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The Safety Of Plastics, Beyond B.P.A.46:34

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More scrutiny of plastics. Evidence of potential danger now, even in the kinds that were supposed to be safe. We’ll get the latest.

This Wednesday, Dec. 5, 2012 file photo shows a sculpture made of empty water bottles in Burlington, Vt. New research presented by the American Society for Reproductive Medicine on Monday, Oct. 14, 2013 suggests that high levels of BPA, a chemical in many plastics and canned food linings, might raise the risk of miscarriage in women prone to that problem or having trouble getting pregnant. (AP)
This Wednesday, Dec. 5, 2012 file photo shows a sculpture made of empty water bottles in Burlington, Vt. New research presented by the American Society for Reproductive Medicine on Monday, Oct. 14, 2013 suggests that high levels of BPA, a chemical in many plastics and canned food linings, might raise the risk of miscarriage in women prone to that problem or having trouble getting pregnant. (AP)

The Food and Drug Administration says the chemical bisphenol-A, or B.P.A., is safe – but bans it in baby bottles, baby cups, the packaging for baby formula.  The American Medical Association has deemed B.P.A. an “endocrine disrupting agent.”  Studies have found it mimics estrogen.  Have linked it to cancer, asthma, diabetes, obesity, infertility, heart disease.  Households across the country have cleared their shelves of B.P.A. plastic.  But what if the “B.P.A.-free” plastics – substitutes - are dangerous too?  There’s a huge fight over that right now. This hour On Point:  the safety of plastics.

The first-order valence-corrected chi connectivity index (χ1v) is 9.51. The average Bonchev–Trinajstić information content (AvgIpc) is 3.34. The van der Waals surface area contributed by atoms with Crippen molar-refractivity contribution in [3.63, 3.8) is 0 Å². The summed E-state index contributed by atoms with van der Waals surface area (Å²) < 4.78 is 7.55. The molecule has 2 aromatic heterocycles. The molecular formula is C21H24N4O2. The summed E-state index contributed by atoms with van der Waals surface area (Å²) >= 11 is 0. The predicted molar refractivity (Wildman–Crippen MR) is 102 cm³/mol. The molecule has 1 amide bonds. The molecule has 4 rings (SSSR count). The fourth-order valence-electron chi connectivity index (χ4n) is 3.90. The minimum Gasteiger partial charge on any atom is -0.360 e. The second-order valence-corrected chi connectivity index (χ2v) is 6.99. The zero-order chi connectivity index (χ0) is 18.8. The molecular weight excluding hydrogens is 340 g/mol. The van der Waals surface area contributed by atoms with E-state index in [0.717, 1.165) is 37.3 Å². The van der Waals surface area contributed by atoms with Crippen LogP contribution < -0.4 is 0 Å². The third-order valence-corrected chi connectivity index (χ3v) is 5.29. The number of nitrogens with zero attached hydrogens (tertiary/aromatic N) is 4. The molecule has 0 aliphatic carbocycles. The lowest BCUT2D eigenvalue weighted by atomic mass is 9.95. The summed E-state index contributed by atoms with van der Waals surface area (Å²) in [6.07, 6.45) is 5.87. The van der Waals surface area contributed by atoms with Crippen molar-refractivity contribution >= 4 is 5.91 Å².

Guests

Mariah Blake, reporter for Mother Jones. (@MariahCBlake)

R. Thomas Zoeller, professor of biology at the University of Massachusetts, Amherst.

Shuk-Mei Ho, chair of the department of environmental health at the University of Cincinnati College of Medicine.

From Tom's Reading List

Mother Jones: The Scary New Evidence on BPA-Free Plastics — "Today many plastic products, from sippy cups and blenders to Tupperware containers, are marketed as BPA-free. But Bittner's findings—some of which have been confirmed by other scientists—suggest that many of these alternatives share the qualities that make BPA so potentially harmful."

Wall Street Journal: No Ill Effect Found in Human BPA Exposure --  "Human exposure to a controversial ingredient in many plastic bottles and food containers is too low to be worrisome, according to a closer look at 150 studies of an additive called bisphenol A, widely known as BPA. A toxicologist at the federal Pacific Northwest National Laboratory reported Friday that he had re-examined studies covering blood levels of BPA, which in high enough doses can mimic the sex hormone estrogen, among 30,000 people in 19 countries, including women and infants."

Newsweek: BPA Levels Higher in Men With Prostate Cancer: Study -- " new study published Monday in the journal Plos One found that men with prostate cancer have BPA in their urine at levels 2- to 4-fold higher than cancer-free men. Aging is the best-known risk for prostate cancer, which makes the study’s findings particularly salient: BPA concentrations were especially high in prostate cancer patients under the age of 40, when aging is less of a contributing factor to the development of prostate cancer."

R. Thomas Zoeller's Tips On Reducing BPA Exposure

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